Imagine if your boss or some project manager hired by your company who has only spent two hours in your department told you: “Some­where, someone is changing something that will change the way you do your work. We want you to forget about the last process we asked you to embrace without having first requested your input and replace it with a bigger and better process about which you also had no input. It will make your job harder, but it’s what we think we need. We’ll let you know when it is time to disown this new process and embrace the next new process we create for you, again without your input. Thank you for all of your hard work.” These, of course, weren’t the words I used as I stood in front of numerous employees to talk about changes in their work area, but it is what a lot of them heard me say and also what they experienced.

Organizations need to be able to change efficiently and effectively to stay ahead of their competition and maintain their viability. This also means employees need to be able to change efficiently and effectively. This can be especially difficult and frustrating since the vast majority of people never get the opportunity to formally (or informally) learn how to create change. Not understanding how to create change, espe­cially when there is more change occurring at a faster pace than ever before, can leave employees feeling like they are hanging onto the end of a rope that is being swung around in many different directions. Re­search shows that even the most successful organizations fail in their change efforts 50 to 80 percent of the time, which is neither efficient or effective.

I have led nor been a part of many change projects throughout my professional career, including one-on-one instruction with patients at their bedsides to create new, healthier habits and adapt to new physical changes; leading staff and departments in creating better ways of work­ing and adapting to new regulations and standards; and even facilitat­ing massive system redesign projects with multi-million-dollar bud­gets. Every one of these change projects involved people and processes.

When the people and the processes were both performing at their best, outcomes were consistently good. Even when the process was bad, en­gaged employees could catch the errors and fix them. However, when the people weren’t engaged with their work and performing at their best, it didn’t matter how awesome, perfect, or phenomenal the process was; it was still going to fail. Every process that involves people is only going to be as good as any one person involved.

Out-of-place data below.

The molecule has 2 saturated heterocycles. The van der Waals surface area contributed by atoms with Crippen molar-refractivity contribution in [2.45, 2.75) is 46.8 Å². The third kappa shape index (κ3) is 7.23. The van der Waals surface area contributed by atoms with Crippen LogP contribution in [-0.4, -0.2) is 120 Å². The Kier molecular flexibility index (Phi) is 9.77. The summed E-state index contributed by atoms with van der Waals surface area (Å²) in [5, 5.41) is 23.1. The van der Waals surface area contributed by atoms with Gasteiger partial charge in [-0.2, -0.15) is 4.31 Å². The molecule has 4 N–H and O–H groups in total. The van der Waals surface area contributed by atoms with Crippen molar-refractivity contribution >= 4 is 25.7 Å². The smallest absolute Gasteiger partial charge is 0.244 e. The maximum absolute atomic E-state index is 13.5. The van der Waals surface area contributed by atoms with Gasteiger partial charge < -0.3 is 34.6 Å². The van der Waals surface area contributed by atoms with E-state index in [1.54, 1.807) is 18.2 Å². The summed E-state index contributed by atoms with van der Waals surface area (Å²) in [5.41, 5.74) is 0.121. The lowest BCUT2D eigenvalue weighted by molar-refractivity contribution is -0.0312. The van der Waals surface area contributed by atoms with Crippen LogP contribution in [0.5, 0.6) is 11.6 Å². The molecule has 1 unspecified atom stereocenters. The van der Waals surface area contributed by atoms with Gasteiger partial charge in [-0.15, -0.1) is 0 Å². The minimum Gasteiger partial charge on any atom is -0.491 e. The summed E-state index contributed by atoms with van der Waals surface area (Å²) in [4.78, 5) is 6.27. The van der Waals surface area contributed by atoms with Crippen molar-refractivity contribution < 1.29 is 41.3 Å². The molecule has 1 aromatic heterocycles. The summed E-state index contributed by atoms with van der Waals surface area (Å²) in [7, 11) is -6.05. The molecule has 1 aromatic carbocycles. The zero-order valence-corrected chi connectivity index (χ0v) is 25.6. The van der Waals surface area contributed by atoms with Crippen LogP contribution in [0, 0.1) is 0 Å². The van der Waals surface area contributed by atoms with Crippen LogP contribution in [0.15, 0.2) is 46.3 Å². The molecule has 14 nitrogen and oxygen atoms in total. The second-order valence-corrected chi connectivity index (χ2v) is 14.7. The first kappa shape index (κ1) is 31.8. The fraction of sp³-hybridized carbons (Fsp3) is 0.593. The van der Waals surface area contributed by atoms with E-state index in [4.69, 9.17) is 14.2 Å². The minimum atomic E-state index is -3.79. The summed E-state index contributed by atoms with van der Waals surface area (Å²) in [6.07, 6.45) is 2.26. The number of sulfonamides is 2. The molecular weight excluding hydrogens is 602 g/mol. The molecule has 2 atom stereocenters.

So how do organizations help their employees to be at their best so the organization can perform at its best?

This isn’t a new question, but it is a more complicated question now than it was fifty years ago. Employees want more than a discount at the local gym and a chance to be in a weight-loss challenge with their co­workers; they want to be valued and included. When employees can be included in the changes going on in the work area, they can feel includ­ed. When employees develop the skills to create successful change, they are learning Emotional Intelligence skills along with Change Manage­ment skills so they can improve their own wellbeing and create the changes they want to see in their lives to reach their goals. People create the culture of any organization, and when they are in the habit of con­tinual growth, the organization is in the habit of continual growth. It’s a lot like the old adage of, “Give someone a fish and they eat for the day; teach them to fish and they can eat for a lifetime.” Teaching an employ­ee to deal with the changes in their work area will only teach the em­ployee how to deal with the new changes, but teach an employee how to create successful change and they can create possibilities throughout their lifetime (which happens to include work).

So I ask you…why choose or when you can choose and when it comes to employee development, empathy training, process improvement training, project management training, change management training, decreasing employee healthcare-related costs, decreasing absenteeism, increasing performance and productivity, decreasing employee turn­over and related costs, and developing effective employee health and wellbeing life skills training and education?

Is your team ready to start changing better together? Contact Toie for more information on classes, workshops, and speaking events. www.toiemartin.com

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